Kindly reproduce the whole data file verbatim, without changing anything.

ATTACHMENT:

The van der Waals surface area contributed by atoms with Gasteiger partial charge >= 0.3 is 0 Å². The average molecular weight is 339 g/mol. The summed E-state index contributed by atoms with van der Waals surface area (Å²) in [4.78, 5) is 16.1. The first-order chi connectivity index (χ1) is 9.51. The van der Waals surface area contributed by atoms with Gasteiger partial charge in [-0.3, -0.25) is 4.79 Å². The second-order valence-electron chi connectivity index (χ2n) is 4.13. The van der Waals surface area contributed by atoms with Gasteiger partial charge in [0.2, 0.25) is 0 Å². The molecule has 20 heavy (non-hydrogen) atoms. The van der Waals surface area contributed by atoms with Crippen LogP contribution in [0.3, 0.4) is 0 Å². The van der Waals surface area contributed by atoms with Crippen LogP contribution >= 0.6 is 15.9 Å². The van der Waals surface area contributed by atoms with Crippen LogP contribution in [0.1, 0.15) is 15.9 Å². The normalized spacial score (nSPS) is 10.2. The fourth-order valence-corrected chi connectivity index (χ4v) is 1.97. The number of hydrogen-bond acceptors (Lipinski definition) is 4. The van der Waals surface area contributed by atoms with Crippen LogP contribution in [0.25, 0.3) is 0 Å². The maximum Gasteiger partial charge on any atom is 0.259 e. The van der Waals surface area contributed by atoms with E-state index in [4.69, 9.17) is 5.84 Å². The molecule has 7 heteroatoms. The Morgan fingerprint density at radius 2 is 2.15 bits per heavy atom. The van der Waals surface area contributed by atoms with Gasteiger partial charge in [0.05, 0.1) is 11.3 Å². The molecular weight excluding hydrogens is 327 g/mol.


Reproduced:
The van der Waals surface area contributed by atoms with Gasteiger partial charge >= 0.3 is 0 Å². The average molecular weight is 339 g/mol. The summed E-state index contributed by atoms with van der Waals surface area (Å²) in [4.78, 5) is 16.1. The first-order chi connectivity index (χ1) is 9.51. The van der Waals surface area contributed by atoms with Gasteiger partial charge in [-0.3, -0.25) is 4.79 Å². The second-order valence-electron chi connectivity index (χ2n) is 4.13. The van der Waals surface area contributed by atoms with Gasteiger partial charge in [0.2, 0.25) is 0 Å². The molecule has 20 heavy (non-hydrogen) atoms. The van der Waals surface area contributed by atoms with Crippen LogP contribution in [0.3, 0.4) is 0 Å². The van der Waals surface area contributed by atoms with Crippen LogP contribution >= 0.6 is 15.9 Å². The van der Waals surface area contributed by atoms with Crippen LogP contribution in [0.1, 0.15) is 15.9 Å². The normalized spacial score (nSPS) is 10.2. The fourth-order valence-corrected chi connectivity index (χ4v) is 1.97. The number of hydrogen-bond acceptors (Lipinski definition) is 4. The van der Waals surface area contributed by atoms with Crippen LogP contribution in [0.25, 0.3) is 0 Å². The maximum Gasteiger partial charge on any atom is 0.259 e. The van der Waals surface area contributed by atoms with E-state index in [4.69, 9.17) is 5.84 Å². The molecule has 7 heteroatoms. The Morgan fingerprint density at radius 2 is 2.15 bits per heavy atom. The van der Waals surface area contributed by atoms with Gasteiger partial charge in [0.05, 0.1) is 11.3 Å². The molecular weight excluding hydrogens is 327 g/mol.